United Nations, Jan 28 (IANS): A confluence of crises in the central Sahel means 15 million people will need humanitarian assistance in the African region this year, Martin Griffiths, the UN emergency relief coordinator, said.
Climate change, increasing political instability, lack of sustainable development opportunities, poverty, and Covid-19 in Burkina Faso, Mali and Niger are to blame, he said.
The 15 million in need is a hike of 4 million more than those needing relief last year, reports Xinhua news agency.
Griffiths called it an "extraordinary increase in only one year".
He said it means, "in 2022, we will need close to $2 billion for the humanitarian response in these three countries".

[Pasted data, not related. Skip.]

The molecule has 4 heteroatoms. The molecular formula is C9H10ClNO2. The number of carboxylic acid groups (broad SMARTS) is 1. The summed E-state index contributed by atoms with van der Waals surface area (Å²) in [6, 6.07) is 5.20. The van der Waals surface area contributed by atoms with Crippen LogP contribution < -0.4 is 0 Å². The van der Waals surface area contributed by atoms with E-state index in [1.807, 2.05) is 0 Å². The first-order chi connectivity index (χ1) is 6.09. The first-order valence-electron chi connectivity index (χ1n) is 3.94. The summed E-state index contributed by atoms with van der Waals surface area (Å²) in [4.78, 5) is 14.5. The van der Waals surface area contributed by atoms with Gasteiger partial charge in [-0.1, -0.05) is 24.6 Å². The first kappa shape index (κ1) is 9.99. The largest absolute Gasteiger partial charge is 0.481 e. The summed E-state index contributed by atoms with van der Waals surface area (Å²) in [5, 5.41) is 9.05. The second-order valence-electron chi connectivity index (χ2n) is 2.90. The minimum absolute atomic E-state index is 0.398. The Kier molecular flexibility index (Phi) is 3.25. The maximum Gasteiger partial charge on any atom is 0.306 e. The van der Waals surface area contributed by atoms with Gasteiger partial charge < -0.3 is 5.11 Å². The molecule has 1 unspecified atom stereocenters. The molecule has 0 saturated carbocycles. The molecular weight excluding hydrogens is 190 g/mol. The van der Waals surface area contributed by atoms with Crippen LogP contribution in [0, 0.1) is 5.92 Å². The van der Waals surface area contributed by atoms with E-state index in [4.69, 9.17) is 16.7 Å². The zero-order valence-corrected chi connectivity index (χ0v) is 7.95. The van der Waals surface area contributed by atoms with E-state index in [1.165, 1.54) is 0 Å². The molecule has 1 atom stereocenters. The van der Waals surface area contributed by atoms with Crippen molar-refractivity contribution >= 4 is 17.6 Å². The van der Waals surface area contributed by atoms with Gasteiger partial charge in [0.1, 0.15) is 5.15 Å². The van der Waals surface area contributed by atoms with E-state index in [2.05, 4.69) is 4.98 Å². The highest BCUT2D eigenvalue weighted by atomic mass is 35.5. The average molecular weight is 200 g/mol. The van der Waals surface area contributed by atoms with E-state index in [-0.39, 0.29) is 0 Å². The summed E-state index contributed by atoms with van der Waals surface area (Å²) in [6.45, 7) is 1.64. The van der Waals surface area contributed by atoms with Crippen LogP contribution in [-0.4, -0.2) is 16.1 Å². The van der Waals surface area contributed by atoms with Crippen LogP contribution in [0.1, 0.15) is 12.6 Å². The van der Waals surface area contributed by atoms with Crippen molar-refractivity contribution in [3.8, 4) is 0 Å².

The emergency relief coordinator spoke during a virtual meeting on the central Sahel, following a visit last week to northeast Nigeria, on the edge of the region.
"I had the chance to see for myself some of the difficulties people endure," he said.
"The stories they told me are emblematic of the struggles people across the central Sahel face: violence, repeated displacement, and difficulty finding sustainable livelihoods for themselves and their families."
Griffiths called for more focus on resilience, sustainable solutions and cooperation across the humanitarian and development sector and peace efforts to make real progress.
"The central Sahel is one of the most dangerous places in the world for aid workers," he said.
"One-third of all abductions of aid workers in the world in 2020 occurred in Mali, Niger, and Burkina Faso.
"And yet, even in the face of this insecurity and danger, I met humanitarian workers ... whose dedication, professionalism and commitment to the people they serve is absolutely astonishing," Griffiths added.